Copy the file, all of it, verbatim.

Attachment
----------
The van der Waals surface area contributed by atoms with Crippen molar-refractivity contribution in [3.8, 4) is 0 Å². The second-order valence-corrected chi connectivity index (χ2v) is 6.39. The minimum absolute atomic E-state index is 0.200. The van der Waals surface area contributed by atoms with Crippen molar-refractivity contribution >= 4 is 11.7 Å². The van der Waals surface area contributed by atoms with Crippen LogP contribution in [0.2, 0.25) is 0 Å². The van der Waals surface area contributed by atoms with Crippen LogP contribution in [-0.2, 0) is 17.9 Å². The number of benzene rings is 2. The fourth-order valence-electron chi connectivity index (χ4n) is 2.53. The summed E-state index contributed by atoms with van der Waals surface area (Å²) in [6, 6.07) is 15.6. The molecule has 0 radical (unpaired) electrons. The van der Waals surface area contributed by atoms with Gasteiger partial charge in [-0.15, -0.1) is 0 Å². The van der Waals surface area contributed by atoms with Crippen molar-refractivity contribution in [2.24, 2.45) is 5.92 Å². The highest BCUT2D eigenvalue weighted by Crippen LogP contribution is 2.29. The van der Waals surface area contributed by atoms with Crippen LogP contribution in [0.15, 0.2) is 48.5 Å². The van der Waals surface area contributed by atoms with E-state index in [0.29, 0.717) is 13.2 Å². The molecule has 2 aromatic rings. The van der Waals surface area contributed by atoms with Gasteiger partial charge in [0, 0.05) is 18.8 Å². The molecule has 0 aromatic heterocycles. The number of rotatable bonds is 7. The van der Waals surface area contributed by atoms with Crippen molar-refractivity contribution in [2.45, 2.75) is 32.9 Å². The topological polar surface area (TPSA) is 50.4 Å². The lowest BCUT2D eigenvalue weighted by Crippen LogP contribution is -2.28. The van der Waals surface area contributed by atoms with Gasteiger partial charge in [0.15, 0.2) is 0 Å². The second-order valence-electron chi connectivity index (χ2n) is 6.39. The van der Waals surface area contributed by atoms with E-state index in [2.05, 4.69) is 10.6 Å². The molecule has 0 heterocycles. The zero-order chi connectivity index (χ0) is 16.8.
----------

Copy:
The van der Waals surface area contributed by atoms with Crippen molar-refractivity contribution in [3.8, 4) is 0 Å². The second-order valence-corrected chi connectivity index (χ2v) is 6.39. The minimum absolute atomic E-state index is 0.200. The van der Waals surface area contributed by atoms with Crippen molar-refractivity contribution >= 4 is 11.7 Å². The van der Waals surface area contributed by atoms with Crippen LogP contribution in [0.2, 0.25) is 0 Å². The van der Waals surface area contributed by atoms with Crippen LogP contribution in [-0.2, 0) is 17.9 Å². The number of benzene rings is 2. The fourth-order valence-electron chi connectivity index (χ4n) is 2.53. The summed E-state index contributed by atoms with van der Waals surface area (Å²) in [6, 6.07) is 15.6. The molecule has 0 radical (unpaired) electrons. The van der Waals surface area contributed by atoms with Gasteiger partial charge in [-0.15, -0.1) is 0 Å². The van der Waals surface area contributed by atoms with Crippen molar-refractivity contribution in [2.24, 2.45) is 5.92 Å². The highest BCUT2D eigenvalue weighted by Crippen LogP contribution is 2.29. The van der Waals surface area contributed by atoms with Crippen LogP contribution in [0.15, 0.2) is 48.5 Å². The van der Waals surface area contributed by atoms with E-state index in [0.29, 0.717) is 13.2 Å². The molecule has 2 aromatic rings. The van der Waals surface area contributed by atoms with Gasteiger partial charge in [0, 0.05) is 18.8 Å². The molecule has 0 aromatic heterocycles. The number of rotatable bonds is 7. The van der Waals surface area contributed by atoms with Crippen molar-refractivity contribution in [2.45, 2.75) is 32.9 Å². The topological polar surface area (TPSA) is 50.4 Å². The lowest BCUT2D eigenvalue weighted by Crippen LogP contribution is -2.28. The van der Waals surface area contributed by atoms with Gasteiger partial charge in [0.15, 0.2) is 0 Å². The second-order valence-electron chi connectivity index (χ2n) is 6.39. The van der Waals surface area contributed by atoms with E-state index in [2.05, 4.69) is 10.6 Å². The molecule has 0 heterocycles. The zero-order chi connectivity index (χ0) is 16.8.